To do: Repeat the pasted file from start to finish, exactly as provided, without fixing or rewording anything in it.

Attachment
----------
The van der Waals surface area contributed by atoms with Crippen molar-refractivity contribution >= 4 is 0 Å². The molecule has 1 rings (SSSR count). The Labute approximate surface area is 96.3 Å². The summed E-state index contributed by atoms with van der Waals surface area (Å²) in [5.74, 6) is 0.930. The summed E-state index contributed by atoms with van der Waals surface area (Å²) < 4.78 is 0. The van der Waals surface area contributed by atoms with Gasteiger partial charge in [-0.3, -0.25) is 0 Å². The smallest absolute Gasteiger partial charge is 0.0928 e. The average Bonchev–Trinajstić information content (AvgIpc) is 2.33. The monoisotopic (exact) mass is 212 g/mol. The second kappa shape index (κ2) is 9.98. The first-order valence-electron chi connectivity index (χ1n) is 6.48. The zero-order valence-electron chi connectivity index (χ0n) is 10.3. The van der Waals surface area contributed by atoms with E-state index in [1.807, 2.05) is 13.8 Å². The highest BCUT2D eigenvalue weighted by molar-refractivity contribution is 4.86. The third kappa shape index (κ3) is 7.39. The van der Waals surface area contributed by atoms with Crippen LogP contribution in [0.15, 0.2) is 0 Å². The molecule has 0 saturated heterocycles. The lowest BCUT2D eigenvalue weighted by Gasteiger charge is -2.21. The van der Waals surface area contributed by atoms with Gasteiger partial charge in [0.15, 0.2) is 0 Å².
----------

The van der Waals surface area contributed by atoms with Crippen molar-refractivity contribution >= 4 is 0 Å². The molecule has 1 rings (SSSR count). The Labute approximate surface area is 96.3 Å². The summed E-state index contributed by atoms with van der Waals surface area (Å²) in [5.74, 6) is 0.930. The summed E-state index contributed by atoms with van der Waals surface area (Å²) < 4.78 is 0. The van der Waals surface area contributed by atoms with Gasteiger partial charge in [-0.3, -0.25) is 0 Å². The smallest absolute Gasteiger partial charge is 0.0928 e. The average Bonchev–Trinajstić information content (AvgIpc) is 2.33. The monoisotopic (exact) mass is 212 g/mol. The second kappa shape index (κ2) is 9.98. The first-order valence-electron chi connectivity index (χ1n) is 6.48. The zero-order valence-electron chi connectivity index (χ0n) is 10.3. The van der Waals surface area contributed by atoms with E-state index in [1.807, 2.05) is 13.8 Å². The highest BCUT2D eigenvalue weighted by molar-refractivity contribution is 4.86. The third kappa shape index (κ3) is 7.39. The van der Waals surface area contributed by atoms with Crippen LogP contribution in [0.15, 0.2) is 0 Å². The molecule has 0 saturated heterocycles. The lowest BCUT2D eigenvalue weighted by Gasteiger charge is -2.21. The van der Waals surface area contributed by atoms with Gasteiger partial charge in [0.15, 0.2) is 0 Å².